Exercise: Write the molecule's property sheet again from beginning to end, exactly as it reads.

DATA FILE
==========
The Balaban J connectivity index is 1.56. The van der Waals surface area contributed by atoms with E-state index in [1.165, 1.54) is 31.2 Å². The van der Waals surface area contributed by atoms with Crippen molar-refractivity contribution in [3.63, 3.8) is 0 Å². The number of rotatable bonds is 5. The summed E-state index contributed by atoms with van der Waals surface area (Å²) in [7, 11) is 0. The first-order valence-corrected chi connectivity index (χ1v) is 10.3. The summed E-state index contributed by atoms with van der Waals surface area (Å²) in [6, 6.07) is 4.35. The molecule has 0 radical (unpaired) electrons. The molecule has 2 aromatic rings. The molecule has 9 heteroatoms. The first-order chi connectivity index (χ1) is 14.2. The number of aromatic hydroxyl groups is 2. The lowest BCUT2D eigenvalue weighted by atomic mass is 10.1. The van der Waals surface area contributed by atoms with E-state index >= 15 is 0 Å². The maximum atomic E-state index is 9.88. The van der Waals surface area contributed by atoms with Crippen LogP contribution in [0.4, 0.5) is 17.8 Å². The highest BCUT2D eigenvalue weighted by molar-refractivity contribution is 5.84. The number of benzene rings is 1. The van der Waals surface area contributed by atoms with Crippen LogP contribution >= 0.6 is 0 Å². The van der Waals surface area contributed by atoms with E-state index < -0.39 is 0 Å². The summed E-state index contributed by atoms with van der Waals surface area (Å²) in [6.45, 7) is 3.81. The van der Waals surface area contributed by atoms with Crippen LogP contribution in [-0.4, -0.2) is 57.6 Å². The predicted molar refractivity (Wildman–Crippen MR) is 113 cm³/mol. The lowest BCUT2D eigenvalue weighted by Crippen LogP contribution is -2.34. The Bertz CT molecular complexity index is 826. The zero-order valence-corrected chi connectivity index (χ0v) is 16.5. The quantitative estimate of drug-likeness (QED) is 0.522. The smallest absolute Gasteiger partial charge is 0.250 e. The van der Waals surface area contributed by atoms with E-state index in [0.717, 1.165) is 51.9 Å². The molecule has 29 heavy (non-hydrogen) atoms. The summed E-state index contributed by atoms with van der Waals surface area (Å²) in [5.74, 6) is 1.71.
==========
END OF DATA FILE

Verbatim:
The Balaban J connectivity index is 1.56. The van der Waals surface area contributed by atoms with E-state index in [1.165, 1.54) is 31.2 Å². The van der Waals surface area contributed by atoms with Crippen molar-refractivity contribution in [3.63, 3.8) is 0 Å². The number of rotatable bonds is 5. The summed E-state index contributed by atoms with van der Waals surface area (Å²) in [7, 11) is 0. The first-order valence-corrected chi connectivity index (χ1v) is 10.3. The summed E-state index contributed by atoms with van der Waals surface area (Å²) in [6, 6.07) is 4.35. The molecule has 0 radical (unpaired) electrons. The molecule has 2 aromatic rings. The molecule has 9 heteroatoms. The first-order chi connectivity index (χ1) is 14.2. The number of aromatic hydroxyl groups is 2. The lowest BCUT2D eigenvalue weighted by atomic mass is 10.1. The van der Waals surface area contributed by atoms with E-state index >= 15 is 0 Å². The maximum atomic E-state index is 9.88. The van der Waals surface area contributed by atoms with Crippen LogP contribution in [0.4, 0.5) is 17.8 Å². The highest BCUT2D eigenvalue weighted by molar-refractivity contribution is 5.84. The number of benzene rings is 1. The van der Waals surface area contributed by atoms with Crippen LogP contribution >= 0.6 is 0 Å². The van der Waals surface area contributed by atoms with E-state index < -0.39 is 0 Å². The summed E-state index contributed by atoms with van der Waals surface area (Å²) in [6.45, 7) is 3.81. The van der Waals surface area contributed by atoms with Crippen LogP contribution in [-0.4, -0.2) is 57.6 Å². The predicted molar refractivity (Wildman–Crippen MR) is 113 cm³/mol. The lowest BCUT2D eigenvalue weighted by Crippen LogP contribution is -2.34. The Bertz CT molecular complexity index is 826. The zero-order valence-corrected chi connectivity index (χ0v) is 16.5. The quantitative estimate of drug-likeness (QED) is 0.522. The smallest absolute Gasteiger partial charge is 0.250 e. The van der Waals surface area contributed by atoms with E-state index in [0.717, 1.165) is 51.9 Å². The molecule has 29 heavy (non-hydrogen) atoms. The summed E-state index contributed by atoms with van der Waals surface area (Å²) in [5.74, 6) is 1.71.